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Overloads Question

P: n/a
Why would you use an Overloads routine instead of just putting the code in
the default routine?
Private Overloads Sub TextBox1_TextChanged(ByVal sender As System.Object,
ByVal e As System.Windows.Forms.KeyPressEventArgs) Handles TextBox1.KeyPress

Dim isKey As Boolean = e.KeyChar.IsDigit(e.KeyChar)

If isKey Then
e.Handled = True
End If
End Sub

Thanks,

Gary

Nov 21 '05 #1
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4 Replies


P: n/a

Gary Paris wrote:
Why would you use an Overloads routine instead of just putting the code in the default routine?
Private Overloads Sub TextBox1_TextChanged(ByVal sender As System.Object, ByVal e As System.Windows.Forms.KeyPressEventArgs) Handles TextBox1.KeyPress
Dim isKey As Boolean = e.KeyChar.IsDigit(e.KeyChar)

If isKey Then
e.Handled = True
End If
End Sub


Not really sure what's going on here. Is this your code? It seems an
odd decision to have a procedure named ..._TextChanged handling a
KeyPress event, that is almost certain to mislead someone reading the
code.

It looks like maybe someone started off coding a TextChanged routine,
realised they actually needed to handle KeyPress, so they changed the
Handles clause, then later created an actual TextChanged handler, then
VS told them they needed to put in an Overloads, so they did. Just a
guess, mind.

My recommendation: Rename the Sub to TextBox1_KeyPress, and remove that
Overloads. Then it will be obvious what the code is doing.

--
Larry Lard
Replies to group please

Nov 21 '05 #2

P: n/a
"Gary Paris" <ya**@somewhereovertherainbow.com> wrote in message
news:%2****************@TK2MSFTNGP09.phx.gbl...
Why would you use an Overloads routine instead of just putting the
code in the default routine?


Overloading is for passing different Types of argument into
"the same" function. It's not /actually/ the same function but, to
the "Outside World", it looks like it. Something like this:

Public Sub Inc( ByRef ir1 as Integer )
ir1 = ir1 + 1
End Sub

Public Sub Inc( ByRef lr1 as Long )
lr1 = lr1 + 1
End Sub

Public Sub Inc( ByRef nr1 as Single )
nr1 = nr1 + 1
End Sub

Now, in a more Real World situation, you'd probably have the
Overloads all calling into a /single/ routine and handling the Type
conversions on the way in and out, something like

Public Sub Inc( ByRef ir1 as Integer )
Dim n as Single = CSng( ir1 )
Inc( n )
ir1 = CInt( n )
End Sub

So why, you ask, go to all the bother?
Well, here's my Inc routine without using Overloading (but using
proper Type Conversions as you'd /have/ to with more complex
data types).

Public Sub Inc( Byref or1 as Object )
If TypeOf or1 Is Integer Then
or1 = CObj( CInt( or1 ) + 1 )
ElseIf TypeOf or1 Is Long Then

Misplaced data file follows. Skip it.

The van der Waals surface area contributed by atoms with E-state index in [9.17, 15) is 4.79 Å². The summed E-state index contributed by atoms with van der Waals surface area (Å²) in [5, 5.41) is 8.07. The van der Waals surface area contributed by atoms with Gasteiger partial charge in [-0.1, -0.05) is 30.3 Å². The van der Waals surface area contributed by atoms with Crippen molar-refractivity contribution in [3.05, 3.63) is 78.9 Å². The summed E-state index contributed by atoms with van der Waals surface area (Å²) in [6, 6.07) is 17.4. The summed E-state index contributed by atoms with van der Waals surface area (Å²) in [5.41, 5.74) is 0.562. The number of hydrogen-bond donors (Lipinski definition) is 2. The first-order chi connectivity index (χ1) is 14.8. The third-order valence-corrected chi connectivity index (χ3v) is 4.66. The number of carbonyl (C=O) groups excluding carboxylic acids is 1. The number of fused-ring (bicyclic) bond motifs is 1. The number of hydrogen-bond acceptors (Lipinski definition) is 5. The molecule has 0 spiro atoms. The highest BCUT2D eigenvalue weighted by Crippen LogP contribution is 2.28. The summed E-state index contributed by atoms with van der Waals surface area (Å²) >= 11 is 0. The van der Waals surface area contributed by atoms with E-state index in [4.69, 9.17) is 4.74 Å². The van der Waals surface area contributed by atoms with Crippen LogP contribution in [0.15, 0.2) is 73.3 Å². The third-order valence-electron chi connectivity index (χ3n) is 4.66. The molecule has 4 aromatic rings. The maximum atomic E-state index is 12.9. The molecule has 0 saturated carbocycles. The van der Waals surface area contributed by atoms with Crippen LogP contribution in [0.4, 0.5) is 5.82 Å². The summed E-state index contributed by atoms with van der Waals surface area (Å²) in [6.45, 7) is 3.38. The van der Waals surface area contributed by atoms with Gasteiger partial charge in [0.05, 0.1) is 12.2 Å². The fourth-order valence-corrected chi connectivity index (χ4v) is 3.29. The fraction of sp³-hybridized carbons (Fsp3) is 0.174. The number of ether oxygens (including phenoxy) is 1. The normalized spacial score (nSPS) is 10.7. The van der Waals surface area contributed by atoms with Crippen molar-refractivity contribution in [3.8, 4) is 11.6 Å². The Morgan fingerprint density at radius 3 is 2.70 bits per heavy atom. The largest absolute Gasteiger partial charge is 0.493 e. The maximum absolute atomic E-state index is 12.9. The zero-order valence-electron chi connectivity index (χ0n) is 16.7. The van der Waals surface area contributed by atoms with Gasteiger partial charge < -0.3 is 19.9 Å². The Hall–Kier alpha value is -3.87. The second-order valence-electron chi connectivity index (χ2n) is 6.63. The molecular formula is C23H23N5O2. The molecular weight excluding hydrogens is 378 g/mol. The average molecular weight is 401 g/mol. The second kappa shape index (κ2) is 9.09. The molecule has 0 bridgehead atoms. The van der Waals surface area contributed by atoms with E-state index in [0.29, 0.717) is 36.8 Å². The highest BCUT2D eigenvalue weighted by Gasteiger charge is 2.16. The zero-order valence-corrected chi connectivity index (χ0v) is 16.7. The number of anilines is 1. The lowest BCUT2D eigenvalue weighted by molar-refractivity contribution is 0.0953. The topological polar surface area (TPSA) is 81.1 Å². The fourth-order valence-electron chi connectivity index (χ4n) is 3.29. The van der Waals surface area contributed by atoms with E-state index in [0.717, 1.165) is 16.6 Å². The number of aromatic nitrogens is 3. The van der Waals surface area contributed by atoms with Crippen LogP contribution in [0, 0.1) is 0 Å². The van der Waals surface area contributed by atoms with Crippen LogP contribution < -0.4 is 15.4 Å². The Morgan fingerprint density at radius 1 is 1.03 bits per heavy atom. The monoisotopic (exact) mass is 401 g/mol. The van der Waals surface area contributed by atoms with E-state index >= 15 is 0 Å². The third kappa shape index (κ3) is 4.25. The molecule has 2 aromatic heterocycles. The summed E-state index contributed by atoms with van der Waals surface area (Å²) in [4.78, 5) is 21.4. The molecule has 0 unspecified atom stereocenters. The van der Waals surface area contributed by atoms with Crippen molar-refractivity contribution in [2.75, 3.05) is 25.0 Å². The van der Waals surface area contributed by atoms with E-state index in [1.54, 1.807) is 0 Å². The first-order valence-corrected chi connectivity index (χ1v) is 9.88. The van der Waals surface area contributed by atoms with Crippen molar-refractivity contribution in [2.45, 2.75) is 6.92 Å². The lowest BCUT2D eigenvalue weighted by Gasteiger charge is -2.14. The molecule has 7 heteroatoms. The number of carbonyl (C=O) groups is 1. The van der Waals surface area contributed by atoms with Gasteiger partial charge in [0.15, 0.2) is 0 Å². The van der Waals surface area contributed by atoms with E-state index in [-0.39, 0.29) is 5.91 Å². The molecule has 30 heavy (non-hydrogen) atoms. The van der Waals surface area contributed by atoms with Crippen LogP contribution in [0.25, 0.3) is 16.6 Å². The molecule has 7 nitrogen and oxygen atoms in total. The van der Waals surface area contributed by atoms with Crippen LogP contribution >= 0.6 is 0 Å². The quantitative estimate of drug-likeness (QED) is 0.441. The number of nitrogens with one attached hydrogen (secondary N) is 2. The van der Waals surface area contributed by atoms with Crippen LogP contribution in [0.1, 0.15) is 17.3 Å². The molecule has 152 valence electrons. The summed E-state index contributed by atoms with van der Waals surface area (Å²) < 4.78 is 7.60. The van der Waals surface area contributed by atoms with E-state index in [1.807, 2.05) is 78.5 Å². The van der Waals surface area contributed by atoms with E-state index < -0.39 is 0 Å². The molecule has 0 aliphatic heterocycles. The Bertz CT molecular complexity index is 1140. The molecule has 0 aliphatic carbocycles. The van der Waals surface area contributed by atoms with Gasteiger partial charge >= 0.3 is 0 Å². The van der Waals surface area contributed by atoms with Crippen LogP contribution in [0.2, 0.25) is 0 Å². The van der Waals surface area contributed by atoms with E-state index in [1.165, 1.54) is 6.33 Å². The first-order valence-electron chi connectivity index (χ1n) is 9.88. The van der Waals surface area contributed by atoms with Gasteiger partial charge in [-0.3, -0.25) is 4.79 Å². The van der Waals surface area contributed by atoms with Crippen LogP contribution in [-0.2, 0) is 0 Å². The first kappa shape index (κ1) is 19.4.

or1 = CObj( CLng( or1 ) + 1 )
ElseIf TypeOf or1 Is Single Then
or1 = CObj( CSng( or1 ) + 1 )
End If
End Sub

OK, I'm only using simple types here simply to get the point across;
as soon as you start getting into using your own Classes, you can see
how difficult it's going to be to build a method that sensibly handles
every possible Type (i.e. Class) that you might ever pass to it.
By defining an Overloaded method for each Type you're prepared
to work with, your code stays a lot clearer.

HTH,
Phill W.
Nov 21 '05 #3

P: n/a
"Gary Paris" <ya**@somewhereovertherainbow.com> schrieb:
Why would you use an Overloads routine instead of just putting the code in
the default routine?


To Override Or To Handle?
<URL:http://www.bobpowell.net/overrideorhandle.htm>

--
M S Herfried K. Wagner
M V P <URL:http://dotnet.mvps.org/>
V B <URL:http://classicvb.org/petition/>

Nov 21 '05 #4

P: n/a

"Gary Paris" <ya**@somewhereovertherainbow.com> wrote in message
news:%2****************@TK2MSFTNGP09.phx.gbl...
Why would you use an Overloads routine instead of just putting the code in
the default routine?
Private Overloads Sub TextBox1_TextChanged(ByVal sender As System.Object,
ByVal e As System.Windows.Forms.KeyPressEventArgs) Handles
TextBox1.KeyPress

Dim isKey As Boolean = e.KeyChar.IsDigit(e.KeyChar)

If isKey Then
e.Handled = True
End If
End Sub

Thanks,

Gary


Quick example to go along with all other replies:

Public Overloads Sub Remove(ByVal ObjectsKey As String)
MyBase.BaseRemove(ObjectToRemove)
End Sub

Public Overloads Sub Remove(ByVal ObjectsIndex As Integer)
MyBase.BaseRemoveAt(ObjectsIndex)
End Sub
Sure, we could rename the functions to RemoveByKey and RemoveByIndex...but
why? The end result that we want is to remove a specific object from the
collection (for this example, the object subs are stored as methods in a
collection class). So, instead of calling the methods that complete the
same task, we just Overload the methods.

:)

Mythran

Nov 21 '05 #5

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